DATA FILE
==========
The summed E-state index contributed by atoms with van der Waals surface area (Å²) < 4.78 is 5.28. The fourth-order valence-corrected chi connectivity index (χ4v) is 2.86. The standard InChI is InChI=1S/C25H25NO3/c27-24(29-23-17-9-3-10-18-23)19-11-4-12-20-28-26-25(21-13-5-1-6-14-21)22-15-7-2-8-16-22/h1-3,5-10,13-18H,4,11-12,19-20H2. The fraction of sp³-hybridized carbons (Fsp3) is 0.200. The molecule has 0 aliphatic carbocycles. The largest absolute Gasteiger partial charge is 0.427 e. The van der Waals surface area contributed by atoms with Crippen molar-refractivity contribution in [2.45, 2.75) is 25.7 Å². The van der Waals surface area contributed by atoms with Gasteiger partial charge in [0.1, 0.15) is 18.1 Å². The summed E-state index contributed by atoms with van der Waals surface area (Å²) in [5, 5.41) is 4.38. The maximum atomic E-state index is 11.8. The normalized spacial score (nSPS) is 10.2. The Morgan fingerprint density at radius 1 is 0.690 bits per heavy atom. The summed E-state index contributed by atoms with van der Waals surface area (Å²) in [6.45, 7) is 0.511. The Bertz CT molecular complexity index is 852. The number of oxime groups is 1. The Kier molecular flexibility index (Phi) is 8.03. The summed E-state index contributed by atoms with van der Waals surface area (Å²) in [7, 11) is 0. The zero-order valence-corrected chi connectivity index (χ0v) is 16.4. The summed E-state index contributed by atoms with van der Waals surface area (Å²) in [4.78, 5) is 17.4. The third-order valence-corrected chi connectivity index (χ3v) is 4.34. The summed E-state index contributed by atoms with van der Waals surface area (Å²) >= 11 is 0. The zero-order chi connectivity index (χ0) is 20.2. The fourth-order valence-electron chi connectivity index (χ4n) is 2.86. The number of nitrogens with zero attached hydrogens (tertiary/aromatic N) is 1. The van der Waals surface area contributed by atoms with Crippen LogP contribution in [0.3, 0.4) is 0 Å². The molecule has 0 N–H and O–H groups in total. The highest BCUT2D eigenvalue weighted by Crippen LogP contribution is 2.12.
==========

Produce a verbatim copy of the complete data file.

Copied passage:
The summed E-state index contributed by atoms with van der Waals surface area (Å²) < 4.78 is 5.28. The fourth-order valence-corrected chi connectivity index (χ4v) is 2.86. The standard InChI is InChI=1S/C25H25NO3/c27-24(29-23-17-9-3-10-18-23)19-11-4-12-20-28-26-25(21-13-5-1-6-14-21)22-15-7-2-8-16-22/h1-3,5-10,13-18H,4,11-12,19-20H2. The fraction of sp³-hybridized carbons (Fsp3) is 0.200. The molecule has 0 aliphatic carbocycles. The largest absolute Gasteiger partial charge is 0.427 e. The van der Waals surface area contributed by atoms with Crippen molar-refractivity contribution in [2.45, 2.75) is 25.7 Å². The van der Waals surface area contributed by atoms with Gasteiger partial charge in [0.1, 0.15) is 18.1 Å². The summed E-state index contributed by atoms with van der Waals surface area (Å²) in [5, 5.41) is 4.38. The maximum atomic E-state index is 11.8. The normalized spacial score (nSPS) is 10.2. The Morgan fingerprint density at radius 1 is 0.690 bits per heavy atom. The summed E-state index contributed by atoms with van der Waals surface area (Å²) in [6.45, 7) is 0.511. The Bertz CT molecular complexity index is 852. The number of oxime groups is 1. The Kier molecular flexibility index (Phi) is 8.03. The summed E-state index contributed by atoms with van der Waals surface area (Å²) in [7, 11) is 0. The zero-order valence-corrected chi connectivity index (χ0v) is 16.4. The summed E-state index contributed by atoms with van der Waals surface area (Å²) in [4.78, 5) is 17.4. The third-order valence-corrected chi connectivity index (χ3v) is 4.34. The summed E-state index contributed by atoms with van der Waals surface area (Å²) >= 11 is 0. The zero-order chi connectivity index (χ0) is 20.2. The fourth-order valence-electron chi connectivity index (χ4n) is 2.86. The number of nitrogens with zero attached hydrogens (tertiary/aromatic N) is 1. The van der Waals surface area contributed by atoms with Crippen LogP contribution in [0.3, 0.4) is 0 Å². The molecule has 0 N–H and O–H groups in total. The highest BCUT2D eigenvalue weighted by Crippen LogP contribution is 2.12.